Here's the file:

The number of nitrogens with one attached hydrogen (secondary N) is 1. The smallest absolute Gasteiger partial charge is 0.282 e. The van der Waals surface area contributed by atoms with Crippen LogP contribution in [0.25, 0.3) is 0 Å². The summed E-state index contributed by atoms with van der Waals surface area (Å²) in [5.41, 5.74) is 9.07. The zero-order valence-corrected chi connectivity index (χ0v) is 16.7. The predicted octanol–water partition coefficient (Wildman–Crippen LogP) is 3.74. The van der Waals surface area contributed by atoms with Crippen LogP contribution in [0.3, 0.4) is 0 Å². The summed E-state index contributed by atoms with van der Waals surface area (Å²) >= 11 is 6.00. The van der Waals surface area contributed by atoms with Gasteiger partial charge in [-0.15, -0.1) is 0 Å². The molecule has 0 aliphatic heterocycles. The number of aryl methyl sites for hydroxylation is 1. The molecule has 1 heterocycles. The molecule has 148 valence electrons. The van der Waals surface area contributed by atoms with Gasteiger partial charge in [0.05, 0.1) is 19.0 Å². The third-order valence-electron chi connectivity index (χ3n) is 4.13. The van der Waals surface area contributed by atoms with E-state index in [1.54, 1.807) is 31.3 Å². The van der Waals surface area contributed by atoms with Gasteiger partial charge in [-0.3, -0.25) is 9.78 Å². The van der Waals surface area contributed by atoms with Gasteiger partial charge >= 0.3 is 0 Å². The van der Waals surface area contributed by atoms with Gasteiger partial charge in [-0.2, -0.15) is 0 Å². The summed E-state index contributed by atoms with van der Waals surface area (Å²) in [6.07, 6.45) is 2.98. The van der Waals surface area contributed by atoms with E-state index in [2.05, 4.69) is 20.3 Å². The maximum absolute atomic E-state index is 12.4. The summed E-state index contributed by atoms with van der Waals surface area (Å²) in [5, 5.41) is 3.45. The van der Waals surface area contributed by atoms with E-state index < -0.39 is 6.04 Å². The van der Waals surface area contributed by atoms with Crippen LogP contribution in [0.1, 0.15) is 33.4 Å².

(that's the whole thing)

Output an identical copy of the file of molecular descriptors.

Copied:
The number of nitrogens with one attached hydrogen (secondary N) is 1. The smallest absolute Gasteiger partial charge is 0.282 e. The van der Waals surface area contributed by atoms with Crippen LogP contribution in [0.25, 0.3) is 0 Å². The summed E-state index contributed by atoms with van der Waals surface area (Å²) in [5.41, 5.74) is 9.07. The zero-order valence-corrected chi connectivity index (χ0v) is 16.7. The predicted octanol–water partition coefficient (Wildman–Crippen LogP) is 3.74. The van der Waals surface area contributed by atoms with Crippen LogP contribution in [0.3, 0.4) is 0 Å². The summed E-state index contributed by atoms with van der Waals surface area (Å²) >= 11 is 6.00. The van der Waals surface area contributed by atoms with Gasteiger partial charge in [-0.15, -0.1) is 0 Å². The molecule has 0 aliphatic heterocycles. The number of aryl methyl sites for hydroxylation is 1. The molecule has 1 heterocycles. The molecule has 148 valence electrons. The van der Waals surface area contributed by atoms with Gasteiger partial charge in [0.05, 0.1) is 19.0 Å². The third-order valence-electron chi connectivity index (χ3n) is 4.13. The van der Waals surface area contributed by atoms with E-state index in [1.54, 1.807) is 31.3 Å². The van der Waals surface area contributed by atoms with Gasteiger partial charge in [-0.3, -0.25) is 9.78 Å². The van der Waals surface area contributed by atoms with Gasteiger partial charge >= 0.3 is 0 Å². The van der Waals surface area contributed by atoms with Gasteiger partial charge in [-0.2, -0.15) is 0 Å². The summed E-state index contributed by atoms with van der Waals surface area (Å²) in [6.07, 6.45) is 2.98. The van der Waals surface area contributed by atoms with E-state index in [2.05, 4.69) is 20.3 Å². The maximum absolute atomic E-state index is 12.4. The summed E-state index contributed by atoms with van der Waals surface area (Å²) in [5, 5.41) is 3.45. The van der Waals surface area contributed by atoms with E-state index < -0.39 is 6.04 Å². The van der Waals surface area contributed by atoms with Crippen LogP contribution in [0.1, 0.15) is 33.4 Å².